Updates November 2014
Ciaran Lynch, Animal and Grassland Research and Innovation Centre, Athenry, Co Galway
Grass supplies in late October were variable on the farms, with a number of lower stocked farms having difficult grazing out paddocks in a timely fashion. However the focus on all these is to have those closest to the yard that will be used first grazed out early to ensure a sufficient rest period.
On all the flocks ewe condition was good at joining. The farmers are reporting a high percentage of ewes mated during the first 2 weeks with few repeats at this stage. As with previous year a number of farmers are joining ewe lambs. A summary of the average weight and range is presented in Table 1. Although the average weight is good for the flocks there is some variation, in the majority of cases the lightest 10 to 15 % will not be joined and allowed to run dry.
Table 1. Ewe lamb weight (kg) on BETTER farms
|Range (min to max)||37.1 - 62.6||37.2 - 59.8||36.3 - 55.8||40.0 - 61.5||43.5 - 61.5|
Early lamb flocks
For the 3 flocks with an early lamb completed scanning in October. The results are summarised in Table 2. The results are a mixed fortune for the 3 flocks involved. In all cases these ewes are being re exposed to rams now to pick up any potential repeats.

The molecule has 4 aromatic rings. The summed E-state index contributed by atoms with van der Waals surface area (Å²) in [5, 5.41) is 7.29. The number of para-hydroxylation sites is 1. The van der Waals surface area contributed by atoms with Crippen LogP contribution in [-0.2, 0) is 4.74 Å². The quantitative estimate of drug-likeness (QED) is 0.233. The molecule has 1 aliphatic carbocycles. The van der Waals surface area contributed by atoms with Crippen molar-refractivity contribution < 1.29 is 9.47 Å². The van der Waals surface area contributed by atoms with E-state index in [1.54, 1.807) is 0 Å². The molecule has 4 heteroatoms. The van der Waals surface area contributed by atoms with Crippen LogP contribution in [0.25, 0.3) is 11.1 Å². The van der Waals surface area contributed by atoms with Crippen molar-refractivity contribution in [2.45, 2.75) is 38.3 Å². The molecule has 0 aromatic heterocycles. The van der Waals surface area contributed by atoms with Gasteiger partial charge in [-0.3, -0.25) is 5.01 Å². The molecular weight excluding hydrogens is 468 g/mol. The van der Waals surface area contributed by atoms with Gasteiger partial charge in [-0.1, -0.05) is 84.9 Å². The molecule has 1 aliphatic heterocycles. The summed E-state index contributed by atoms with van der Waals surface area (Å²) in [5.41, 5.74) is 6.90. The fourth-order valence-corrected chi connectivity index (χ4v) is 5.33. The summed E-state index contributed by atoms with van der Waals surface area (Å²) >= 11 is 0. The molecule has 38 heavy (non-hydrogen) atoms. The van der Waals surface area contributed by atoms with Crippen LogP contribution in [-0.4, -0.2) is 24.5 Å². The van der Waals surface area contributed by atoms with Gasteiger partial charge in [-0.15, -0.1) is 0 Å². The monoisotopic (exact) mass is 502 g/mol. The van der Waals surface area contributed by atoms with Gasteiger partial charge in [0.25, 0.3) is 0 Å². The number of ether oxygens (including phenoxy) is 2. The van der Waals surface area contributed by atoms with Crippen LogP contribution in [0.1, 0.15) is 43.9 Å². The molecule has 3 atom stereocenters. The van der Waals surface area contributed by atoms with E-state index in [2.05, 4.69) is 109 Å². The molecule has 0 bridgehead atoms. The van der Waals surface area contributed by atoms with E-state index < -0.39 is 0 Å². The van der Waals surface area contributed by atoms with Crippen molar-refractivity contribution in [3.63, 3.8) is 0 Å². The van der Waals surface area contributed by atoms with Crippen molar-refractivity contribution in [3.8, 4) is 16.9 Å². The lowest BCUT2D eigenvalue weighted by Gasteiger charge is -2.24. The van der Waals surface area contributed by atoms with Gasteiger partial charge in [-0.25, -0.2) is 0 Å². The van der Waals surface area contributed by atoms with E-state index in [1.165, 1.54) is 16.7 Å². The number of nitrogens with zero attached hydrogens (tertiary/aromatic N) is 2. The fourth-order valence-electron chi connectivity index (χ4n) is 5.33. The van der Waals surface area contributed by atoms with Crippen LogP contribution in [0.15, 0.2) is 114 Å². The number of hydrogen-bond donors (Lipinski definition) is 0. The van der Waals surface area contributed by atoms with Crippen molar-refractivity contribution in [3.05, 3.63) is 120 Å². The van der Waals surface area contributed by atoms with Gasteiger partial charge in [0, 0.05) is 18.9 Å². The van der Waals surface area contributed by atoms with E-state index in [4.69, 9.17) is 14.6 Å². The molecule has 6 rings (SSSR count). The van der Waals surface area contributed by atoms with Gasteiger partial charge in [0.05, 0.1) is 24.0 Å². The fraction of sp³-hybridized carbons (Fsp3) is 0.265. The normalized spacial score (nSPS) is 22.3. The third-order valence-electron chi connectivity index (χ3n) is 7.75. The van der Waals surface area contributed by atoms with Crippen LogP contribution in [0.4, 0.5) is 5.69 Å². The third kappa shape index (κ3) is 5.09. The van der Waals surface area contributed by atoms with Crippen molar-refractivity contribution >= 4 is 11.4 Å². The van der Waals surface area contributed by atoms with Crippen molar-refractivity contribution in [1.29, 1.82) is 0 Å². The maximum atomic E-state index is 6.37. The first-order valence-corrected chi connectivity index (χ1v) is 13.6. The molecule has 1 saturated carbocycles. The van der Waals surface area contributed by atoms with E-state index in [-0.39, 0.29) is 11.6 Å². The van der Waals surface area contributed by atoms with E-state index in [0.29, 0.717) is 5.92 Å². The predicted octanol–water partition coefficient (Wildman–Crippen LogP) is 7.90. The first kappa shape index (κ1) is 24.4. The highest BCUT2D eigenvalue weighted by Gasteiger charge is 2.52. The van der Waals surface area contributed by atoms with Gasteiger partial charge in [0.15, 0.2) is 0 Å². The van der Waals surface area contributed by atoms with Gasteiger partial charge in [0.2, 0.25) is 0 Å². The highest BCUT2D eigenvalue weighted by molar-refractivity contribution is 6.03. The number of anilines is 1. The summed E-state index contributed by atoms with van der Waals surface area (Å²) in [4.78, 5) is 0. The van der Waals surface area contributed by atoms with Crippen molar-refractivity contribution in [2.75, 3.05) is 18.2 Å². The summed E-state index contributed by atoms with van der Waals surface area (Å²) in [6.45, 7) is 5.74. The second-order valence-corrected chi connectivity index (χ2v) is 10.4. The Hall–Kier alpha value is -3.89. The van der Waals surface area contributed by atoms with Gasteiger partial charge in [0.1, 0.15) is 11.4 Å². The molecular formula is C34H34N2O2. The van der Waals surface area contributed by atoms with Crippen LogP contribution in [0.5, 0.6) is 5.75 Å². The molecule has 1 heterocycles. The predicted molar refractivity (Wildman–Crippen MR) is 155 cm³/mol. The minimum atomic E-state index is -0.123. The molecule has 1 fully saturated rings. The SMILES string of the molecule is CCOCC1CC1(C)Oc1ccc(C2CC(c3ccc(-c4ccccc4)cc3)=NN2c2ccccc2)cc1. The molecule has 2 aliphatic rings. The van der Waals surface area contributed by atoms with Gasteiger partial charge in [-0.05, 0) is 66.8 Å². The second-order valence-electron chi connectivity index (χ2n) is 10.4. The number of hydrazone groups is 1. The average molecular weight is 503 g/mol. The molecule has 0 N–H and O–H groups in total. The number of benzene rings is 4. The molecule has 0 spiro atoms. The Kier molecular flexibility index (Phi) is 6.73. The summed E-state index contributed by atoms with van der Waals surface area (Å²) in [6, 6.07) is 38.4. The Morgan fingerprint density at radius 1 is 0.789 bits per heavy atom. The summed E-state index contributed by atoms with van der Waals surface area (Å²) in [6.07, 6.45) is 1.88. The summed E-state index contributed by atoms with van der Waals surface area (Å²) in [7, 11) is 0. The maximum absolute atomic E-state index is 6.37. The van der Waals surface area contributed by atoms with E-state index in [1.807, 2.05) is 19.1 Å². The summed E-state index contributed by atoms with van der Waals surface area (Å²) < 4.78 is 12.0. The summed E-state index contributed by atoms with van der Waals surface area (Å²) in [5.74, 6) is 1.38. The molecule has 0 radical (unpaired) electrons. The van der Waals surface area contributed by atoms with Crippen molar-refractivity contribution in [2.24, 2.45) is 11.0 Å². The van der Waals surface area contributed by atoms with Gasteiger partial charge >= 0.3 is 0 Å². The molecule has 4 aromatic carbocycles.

Table 2. Scanning results for the early lamb flocks 2013/14 season
|Scanned litter size||1.92||2.06||1.81|
|Scanned pregnancy rate||80.8||90.0||53.6|
|Number of service||1||2||1|
The breeding season kicks off in November for the hill flocks. Ewe will be selected for individual rams prior to joining. The mating records will be recorded for each batch with an individual ram to provide parentage. The typical joining period with individual rams is 3 weeks after which ewes will be mob mated to minimise potential ram fertility issues. Any ewes over and above those that are needed for replacements will be mated to a terminal/maternal sire to produce crossbred lambs.